The late Jerry Mosier astride a more modern K1200S with author son Oliver.
I didn’t even like soccer. I still don’t like soccer. But like most kids in the suburbs, I played it. A stopgap before baseball—my true love.
We calmly stretched as a team, until an inexplicable ruckus disrupted that calm. It sounded like a plane landing between the goalposts.
A man in black approached from the distance—full leather from the neck down. His yellow helmet was almost as disquieting. He lifted his visor and began speaking—to me. My teammates snickered.
“I rode my bike. Mom’s on her way.”
My coach observed the display and said, “Ollie, it looks like your dad quit his day job.”
My dad found a spot in the stands alongside the other parents and lit up a Cuban cigar. That was Jerry Mosier, my father. He didn’t embarrass me much—that wasn’t his style—but this moment lived on in infamy. My 13-year-old self couldn’t accept the possibility, the reality, that my father was “a cool guy.”
The late Jerry Mosier posing with his beloved BMW R75/6.
My dad loved his toys: snowblowers, lawnmowers, chainsaws and generators. Not exactly Legos, but to him, toys one and all. His beloved motorcycles were at the top of the list. Both of them—there were always two.
“Didn’t you wash that bike yesterday?”
“Nope, twas the other one.”
He cleaned them constantly—no, religiously. “The other one” was his textbook answer to any washing inquiry. I wondered if the impetus for owning two motorcycles was so he could clean either with impunity. I spent many summer afternoons beside him, crouching in the driveway with a sponge in one hand and a chamois in the other. Together we’d clean either the BMW or the Ducati. John Sterling’s booming voice on WCBS narrated the ubiquitous Yankees game in the background. In between scrubs, Dad would pinch the hose and ask, “Score?”
As the suds dripped down the bike, we’d wait for John to answer.
Jerry Mosier was no “weekend rider,” the pejorative label used to describe the motorcyclist who’s more bent on the idea of owning a bike than of actually riding it. The motorcycle is merely a means to an end: a means of getting coffee once a month—if the weather is perfect.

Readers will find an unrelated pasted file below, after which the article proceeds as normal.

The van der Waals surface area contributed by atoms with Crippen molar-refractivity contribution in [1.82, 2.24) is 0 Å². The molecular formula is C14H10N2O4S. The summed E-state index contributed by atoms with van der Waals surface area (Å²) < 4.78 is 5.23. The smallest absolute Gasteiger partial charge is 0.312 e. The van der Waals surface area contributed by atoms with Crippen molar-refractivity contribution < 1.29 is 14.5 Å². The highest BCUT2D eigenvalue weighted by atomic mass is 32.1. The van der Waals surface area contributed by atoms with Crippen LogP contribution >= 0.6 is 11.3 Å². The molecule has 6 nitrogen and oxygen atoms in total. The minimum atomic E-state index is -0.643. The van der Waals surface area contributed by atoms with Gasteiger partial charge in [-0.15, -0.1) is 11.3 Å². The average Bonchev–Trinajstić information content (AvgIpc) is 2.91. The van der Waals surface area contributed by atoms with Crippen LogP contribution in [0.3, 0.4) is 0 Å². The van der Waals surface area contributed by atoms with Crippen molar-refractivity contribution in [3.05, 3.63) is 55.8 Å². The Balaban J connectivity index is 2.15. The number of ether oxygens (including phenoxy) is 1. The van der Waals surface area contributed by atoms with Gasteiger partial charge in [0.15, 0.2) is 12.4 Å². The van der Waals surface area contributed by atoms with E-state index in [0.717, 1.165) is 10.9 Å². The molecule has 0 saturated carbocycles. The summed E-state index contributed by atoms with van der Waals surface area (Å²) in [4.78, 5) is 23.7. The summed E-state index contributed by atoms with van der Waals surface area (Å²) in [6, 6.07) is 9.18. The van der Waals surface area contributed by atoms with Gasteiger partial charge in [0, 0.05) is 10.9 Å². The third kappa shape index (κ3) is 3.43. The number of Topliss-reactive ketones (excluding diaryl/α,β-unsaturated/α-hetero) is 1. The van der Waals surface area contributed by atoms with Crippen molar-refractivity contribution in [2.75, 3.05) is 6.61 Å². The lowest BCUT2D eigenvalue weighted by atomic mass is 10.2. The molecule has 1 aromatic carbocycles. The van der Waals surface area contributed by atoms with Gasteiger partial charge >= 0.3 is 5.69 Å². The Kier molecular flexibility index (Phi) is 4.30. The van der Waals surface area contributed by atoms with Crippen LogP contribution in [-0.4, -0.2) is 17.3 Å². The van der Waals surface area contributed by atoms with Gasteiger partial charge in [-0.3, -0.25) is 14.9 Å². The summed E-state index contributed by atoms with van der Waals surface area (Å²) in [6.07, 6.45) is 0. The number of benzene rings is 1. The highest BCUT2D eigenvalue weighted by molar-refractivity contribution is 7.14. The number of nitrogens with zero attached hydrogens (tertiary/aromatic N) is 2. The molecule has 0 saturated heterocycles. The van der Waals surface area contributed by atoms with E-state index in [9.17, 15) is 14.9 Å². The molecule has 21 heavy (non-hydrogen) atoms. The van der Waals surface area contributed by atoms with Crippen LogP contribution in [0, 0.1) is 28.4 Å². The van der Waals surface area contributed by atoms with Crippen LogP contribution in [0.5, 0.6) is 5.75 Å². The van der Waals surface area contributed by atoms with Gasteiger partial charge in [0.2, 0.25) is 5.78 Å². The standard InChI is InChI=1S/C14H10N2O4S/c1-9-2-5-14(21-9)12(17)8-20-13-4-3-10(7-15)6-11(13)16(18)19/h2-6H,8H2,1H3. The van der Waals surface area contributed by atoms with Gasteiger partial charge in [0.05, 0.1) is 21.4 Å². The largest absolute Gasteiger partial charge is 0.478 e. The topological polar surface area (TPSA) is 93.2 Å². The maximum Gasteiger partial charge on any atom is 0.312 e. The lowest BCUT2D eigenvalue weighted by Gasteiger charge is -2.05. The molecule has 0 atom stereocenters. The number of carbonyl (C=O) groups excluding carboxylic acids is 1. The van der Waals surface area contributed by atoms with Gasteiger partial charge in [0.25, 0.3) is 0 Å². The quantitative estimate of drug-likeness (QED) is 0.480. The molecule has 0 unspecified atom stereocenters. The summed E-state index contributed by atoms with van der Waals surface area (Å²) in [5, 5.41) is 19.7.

Not my dad.
He’d bike into New York City to meet a client. Ride up to New Hampshire for the Laconia Classic. Speed through rural Pennsylvania to visit his 90-year-old grandmother. Riding was a way of life.
As an avid rider, he needed every accoutrement, no matter how silly. When you’re not riding, you need people to know where you’d rather be. This meant BMW shirts, hats, belts, pins, patches, coffee mugs and coffee-table books. Not to mention those things that were actually necessary, like Kevlar-lined jeans, Arai helmets and a seemingly endless collection of leather jackets. The right side of our garage was solely the province of his motorcycles.
My favorite bike was his vintage 1975 BMW R75/6. He rode it once in our town’s Fourth of July parade. What a thrill!
I never embraced motorcycles the way he wanted. My dad shared his passions and hobbies with me, his only son. Mom didn’t want me on the back of a bike until I turned 18. I only got on for the nominal ride around the block. Not the trip up and down the East Coast visiting ballparks, like he’d always imagined us doing. On the back of his bike or, better yet, riding side-by-side on two motorcycles. It just wasn’t my thing.
When my dad was 53, he died suddenly of a brain aneurysm. I was 21. Now, when I see a motorcycle, for a moment I think it’s him. I see him before my brain tells me otherwise. Now, I wish I were on that bike.
I’ve still never ridden alone on a motorcycle. Don’t know when I will. If I will. How my dad would have loved the opportunity to convince me; to make the case for the motorcycle.
I can say it now: Adolescent embarrassments aside, my dad was a cool guy.